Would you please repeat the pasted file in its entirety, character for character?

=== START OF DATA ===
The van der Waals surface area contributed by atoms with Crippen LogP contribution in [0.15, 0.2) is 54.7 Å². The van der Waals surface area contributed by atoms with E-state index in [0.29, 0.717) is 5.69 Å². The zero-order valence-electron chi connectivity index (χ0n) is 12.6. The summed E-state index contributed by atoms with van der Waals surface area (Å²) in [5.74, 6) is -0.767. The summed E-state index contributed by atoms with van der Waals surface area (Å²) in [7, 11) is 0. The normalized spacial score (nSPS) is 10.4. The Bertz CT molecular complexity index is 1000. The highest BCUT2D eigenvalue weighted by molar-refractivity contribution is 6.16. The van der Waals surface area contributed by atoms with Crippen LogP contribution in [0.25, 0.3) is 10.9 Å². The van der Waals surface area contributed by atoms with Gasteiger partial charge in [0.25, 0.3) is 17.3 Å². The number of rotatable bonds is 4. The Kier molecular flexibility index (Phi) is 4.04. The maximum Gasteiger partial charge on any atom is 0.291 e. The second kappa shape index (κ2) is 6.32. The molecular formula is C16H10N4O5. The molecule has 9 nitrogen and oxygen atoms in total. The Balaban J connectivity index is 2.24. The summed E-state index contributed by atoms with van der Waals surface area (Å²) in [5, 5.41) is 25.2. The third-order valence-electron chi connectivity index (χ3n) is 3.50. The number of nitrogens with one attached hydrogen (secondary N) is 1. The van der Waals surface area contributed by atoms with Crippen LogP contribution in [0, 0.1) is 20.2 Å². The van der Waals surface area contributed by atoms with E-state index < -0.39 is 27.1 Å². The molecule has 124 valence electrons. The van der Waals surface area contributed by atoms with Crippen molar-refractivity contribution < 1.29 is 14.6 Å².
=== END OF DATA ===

The van der Waals surface area contributed by atoms with Crippen LogP contribution in [0.15, 0.2) is 54.7 Å². The van der Waals surface area contributed by atoms with E-state index in [0.29, 0.717) is 5.69 Å². The zero-order valence-electron chi connectivity index (χ0n) is 12.6. The summed E-state index contributed by atoms with van der Waals surface area (Å²) in [5.74, 6) is -0.767. The summed E-state index contributed by atoms with van der Waals surface area (Å²) in [7, 11) is 0. The normalized spacial score (nSPS) is 10.4. The Bertz CT molecular complexity index is 1000. The highest BCUT2D eigenvalue weighted by molar-refractivity contribution is 6.16. The van der Waals surface area contributed by atoms with Crippen LogP contribution in [0.25, 0.3) is 10.9 Å². The van der Waals surface area contributed by atoms with Gasteiger partial charge in [0.25, 0.3) is 17.3 Å². The number of rotatable bonds is 4. The Kier molecular flexibility index (Phi) is 4.04. The maximum Gasteiger partial charge on any atom is 0.291 e. The second kappa shape index (κ2) is 6.32. The molecular formula is C16H10N4O5. The molecule has 9 nitrogen and oxygen atoms in total. The Balaban J connectivity index is 2.24. The summed E-state index contributed by atoms with van der Waals surface area (Å²) in [5, 5.41) is 25.2. The third-order valence-electron chi connectivity index (χ3n) is 3.50. The number of nitrogens with one attached hydrogen (secondary N) is 1. The van der Waals surface area contributed by atoms with Crippen LogP contribution in [0, 0.1) is 20.2 Å². The van der Waals surface area contributed by atoms with E-state index < -0.39 is 27.1 Å². The molecule has 124 valence electrons. The van der Waals surface area contributed by atoms with Crippen molar-refractivity contribution < 1.29 is 14.6 Å².